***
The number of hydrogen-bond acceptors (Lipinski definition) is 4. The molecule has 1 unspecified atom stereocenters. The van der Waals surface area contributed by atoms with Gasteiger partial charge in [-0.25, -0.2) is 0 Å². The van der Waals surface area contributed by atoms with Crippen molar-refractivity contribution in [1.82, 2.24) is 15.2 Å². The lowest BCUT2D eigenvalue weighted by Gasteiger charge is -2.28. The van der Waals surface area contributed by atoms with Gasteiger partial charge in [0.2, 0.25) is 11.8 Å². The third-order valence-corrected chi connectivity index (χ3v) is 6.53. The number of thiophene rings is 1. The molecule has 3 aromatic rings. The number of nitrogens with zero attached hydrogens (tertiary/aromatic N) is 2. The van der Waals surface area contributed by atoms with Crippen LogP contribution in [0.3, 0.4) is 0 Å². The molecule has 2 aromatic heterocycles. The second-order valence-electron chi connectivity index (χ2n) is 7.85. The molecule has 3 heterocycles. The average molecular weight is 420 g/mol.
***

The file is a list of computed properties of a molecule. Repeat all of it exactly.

The number of hydrogen-bond acceptors (Lipinski definition) is 4. The molecule has 1 unspecified atom stereocenters. The van der Waals surface area contributed by atoms with Gasteiger partial charge in [-0.25, -0.2) is 0 Å². The van der Waals surface area contributed by atoms with Crippen molar-refractivity contribution in [1.82, 2.24) is 15.2 Å². The lowest BCUT2D eigenvalue weighted by Gasteiger charge is -2.28. The van der Waals surface area contributed by atoms with Gasteiger partial charge in [0.2, 0.25) is 11.8 Å². The third-order valence-corrected chi connectivity index (χ3v) is 6.53. The number of thiophene rings is 1. The molecule has 3 aromatic rings. The number of nitrogens with zero attached hydrogens (tertiary/aromatic N) is 2. The van der Waals surface area contributed by atoms with Crippen LogP contribution in [0.3, 0.4) is 0 Å². The molecule has 2 aromatic heterocycles. The second-order valence-electron chi connectivity index (χ2n) is 7.85. The molecule has 3 heterocycles. The average molecular weight is 420 g/mol.